Kelly Williams and Simon Daglish want to clear something up. The tales we heard from the recent ITV sales team away-day are spurious, they say. They refute that they have instructed their staff to move their sales positioning from "angry bears" to "happy bears", as revealed in these pages.
If the phrasing was wrong, the sentiment is not far off. ITV's managing director of commercial and online, Fru Hazlitt, hired Williams and Daglish in the same move that cost six senior sales executives their jobs. Out went the atmosphere of "fear" and the "horrible face of ITV", and the role of the respected operator Gary Digby was divided between the altogether jollier Williams and Daglish.
Conveniently, MySpace was imploding and so Daglish could start right away, but Williams, who was working out his notice at Channel 5, had to wait until August. Rumours suggest even then he was not able to speak to clients due to a non-compete clause. Not so, Williams says, who repeats the chief executive Adam Crozier's line that he started on 1 August and "has been getting on with the job".
Neither Williams nor Daglish will comment on speculation that Richard Desmond, the chairman of Channel 5's owner, Northern & Shell, was given a favourable deal to promote his Health Lottery on ITV and that this helped smooth things over. Whatever the truth is, Williams has now been in the job for four months and they are ready to talk.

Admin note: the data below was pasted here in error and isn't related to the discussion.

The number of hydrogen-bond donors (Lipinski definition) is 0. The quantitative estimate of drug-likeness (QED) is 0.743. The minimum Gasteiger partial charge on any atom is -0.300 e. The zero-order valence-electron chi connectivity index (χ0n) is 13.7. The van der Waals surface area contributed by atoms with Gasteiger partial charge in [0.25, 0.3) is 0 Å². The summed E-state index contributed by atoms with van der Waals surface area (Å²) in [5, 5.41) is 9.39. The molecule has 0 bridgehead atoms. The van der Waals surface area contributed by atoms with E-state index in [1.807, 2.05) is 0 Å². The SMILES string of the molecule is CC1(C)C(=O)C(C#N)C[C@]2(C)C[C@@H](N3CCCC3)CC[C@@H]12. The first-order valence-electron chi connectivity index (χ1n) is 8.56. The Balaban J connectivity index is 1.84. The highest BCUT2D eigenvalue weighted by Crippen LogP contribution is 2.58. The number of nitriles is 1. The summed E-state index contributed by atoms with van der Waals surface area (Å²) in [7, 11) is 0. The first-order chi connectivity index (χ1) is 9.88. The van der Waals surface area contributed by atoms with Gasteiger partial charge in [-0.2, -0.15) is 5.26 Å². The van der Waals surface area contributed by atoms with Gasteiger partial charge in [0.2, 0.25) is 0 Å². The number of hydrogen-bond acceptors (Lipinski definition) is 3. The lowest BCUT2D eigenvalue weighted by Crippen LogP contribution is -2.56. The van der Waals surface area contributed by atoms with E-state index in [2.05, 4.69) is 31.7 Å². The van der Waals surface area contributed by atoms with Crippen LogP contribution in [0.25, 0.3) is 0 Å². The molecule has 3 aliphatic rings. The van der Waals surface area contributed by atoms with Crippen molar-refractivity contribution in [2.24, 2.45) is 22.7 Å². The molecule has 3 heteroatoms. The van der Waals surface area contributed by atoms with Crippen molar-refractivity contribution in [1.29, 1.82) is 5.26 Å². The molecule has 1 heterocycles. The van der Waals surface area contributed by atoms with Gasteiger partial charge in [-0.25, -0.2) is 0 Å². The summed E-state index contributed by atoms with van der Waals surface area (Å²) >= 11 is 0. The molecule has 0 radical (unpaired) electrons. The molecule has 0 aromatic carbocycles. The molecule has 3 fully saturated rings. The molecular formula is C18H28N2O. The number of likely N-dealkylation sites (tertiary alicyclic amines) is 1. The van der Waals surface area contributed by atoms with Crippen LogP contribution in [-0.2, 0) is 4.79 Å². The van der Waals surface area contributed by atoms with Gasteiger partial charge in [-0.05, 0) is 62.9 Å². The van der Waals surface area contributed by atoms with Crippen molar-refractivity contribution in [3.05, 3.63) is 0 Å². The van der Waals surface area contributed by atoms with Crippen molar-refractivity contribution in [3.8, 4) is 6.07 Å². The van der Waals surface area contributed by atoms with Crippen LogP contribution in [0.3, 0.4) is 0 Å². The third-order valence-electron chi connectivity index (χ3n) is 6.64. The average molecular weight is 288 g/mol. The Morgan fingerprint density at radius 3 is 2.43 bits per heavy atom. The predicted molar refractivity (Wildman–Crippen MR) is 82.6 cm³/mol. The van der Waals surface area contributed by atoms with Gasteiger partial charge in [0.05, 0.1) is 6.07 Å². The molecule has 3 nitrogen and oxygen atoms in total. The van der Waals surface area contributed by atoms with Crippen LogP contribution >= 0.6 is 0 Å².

Williams' job title is head of TV trading, while Daglish joined as the director of multi-platform and partnerships but moved to (Digby's old title) group commercial sales director after a few months. However, they are a partnership that should calm those who suggest that, although he is a natural salesman, Daglish might not be the right person to lead the deal negotiation on behalf of the company. In Daglish's own words: "Dags for the show and Kelly for the dough."
It looks to be a very happy marriage. However, it was an arranged one because, despite having both worked in media for 20-odd years, they did not know each other. Daglish started out in press, but operated in radio for the majority of his career (he worked for Hazlitt at GCap Media), followed by a stint at the News Corporation-owned MySpace. Williams has been in TV since he left college - aside from a student stint as a holiday-camp Redcoat.
Daglish went to an army boarding school and served in the forces before joining the media industry. He is described as one of the last bastions of the "red braces" brigade and recently took part in the Walking with the Wounded charity expedition to the North Pole with Prince Harry.
Williams is the quieter, more considered of the two, but appears to have the wilder backstory. From a single-parent family in the North-West, Williams dedicates his spare time to a dance outfit called Community Spirit, trips to Ibiza and his beloved Liverpool FC.